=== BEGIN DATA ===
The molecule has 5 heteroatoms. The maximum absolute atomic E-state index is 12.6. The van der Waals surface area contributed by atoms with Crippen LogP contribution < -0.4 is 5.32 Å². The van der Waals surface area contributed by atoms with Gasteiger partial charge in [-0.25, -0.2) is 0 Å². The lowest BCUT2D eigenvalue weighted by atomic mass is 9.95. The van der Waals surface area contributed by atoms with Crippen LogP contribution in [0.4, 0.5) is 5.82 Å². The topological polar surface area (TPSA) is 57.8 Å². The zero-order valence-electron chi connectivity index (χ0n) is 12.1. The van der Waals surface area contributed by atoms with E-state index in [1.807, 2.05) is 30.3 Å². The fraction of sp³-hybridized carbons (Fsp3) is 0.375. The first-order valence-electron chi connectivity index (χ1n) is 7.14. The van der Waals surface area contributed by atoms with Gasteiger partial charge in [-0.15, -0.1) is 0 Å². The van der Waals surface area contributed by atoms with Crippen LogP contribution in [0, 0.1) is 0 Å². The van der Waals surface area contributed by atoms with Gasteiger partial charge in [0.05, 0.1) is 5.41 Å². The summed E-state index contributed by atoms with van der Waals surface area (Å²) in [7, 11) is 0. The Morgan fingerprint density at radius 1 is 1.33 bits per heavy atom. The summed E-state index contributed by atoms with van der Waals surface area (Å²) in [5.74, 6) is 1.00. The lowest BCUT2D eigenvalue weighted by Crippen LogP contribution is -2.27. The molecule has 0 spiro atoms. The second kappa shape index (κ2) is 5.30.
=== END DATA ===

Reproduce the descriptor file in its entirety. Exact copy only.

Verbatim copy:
The molecule has 5 heteroatoms. The maximum absolute atomic E-state index is 12.6. The van der Waals surface area contributed by atoms with Crippen LogP contribution < -0.4 is 5.32 Å². The van der Waals surface area contributed by atoms with Gasteiger partial charge in [-0.25, -0.2) is 0 Å². The lowest BCUT2D eigenvalue weighted by atomic mass is 9.95. The van der Waals surface area contributed by atoms with Crippen LogP contribution in [0.4, 0.5) is 5.82 Å². The topological polar surface area (TPSA) is 57.8 Å². The zero-order valence-electron chi connectivity index (χ0n) is 12.1. The van der Waals surface area contributed by atoms with E-state index in [1.807, 2.05) is 30.3 Å². The fraction of sp³-hybridized carbons (Fsp3) is 0.375. The first-order valence-electron chi connectivity index (χ1n) is 7.14. The van der Waals surface area contributed by atoms with Gasteiger partial charge in [-0.15, -0.1) is 0 Å². The van der Waals surface area contributed by atoms with Crippen LogP contribution in [0, 0.1) is 0 Å². The van der Waals surface area contributed by atoms with Gasteiger partial charge in [0.05, 0.1) is 5.41 Å². The summed E-state index contributed by atoms with van der Waals surface area (Å²) in [7, 11) is 0. The Morgan fingerprint density at radius 1 is 1.33 bits per heavy atom. The summed E-state index contributed by atoms with van der Waals surface area (Å²) in [5.74, 6) is 1.00. The lowest BCUT2D eigenvalue weighted by Crippen LogP contribution is -2.27. The molecule has 0 spiro atoms. The second kappa shape index (κ2) is 5.30.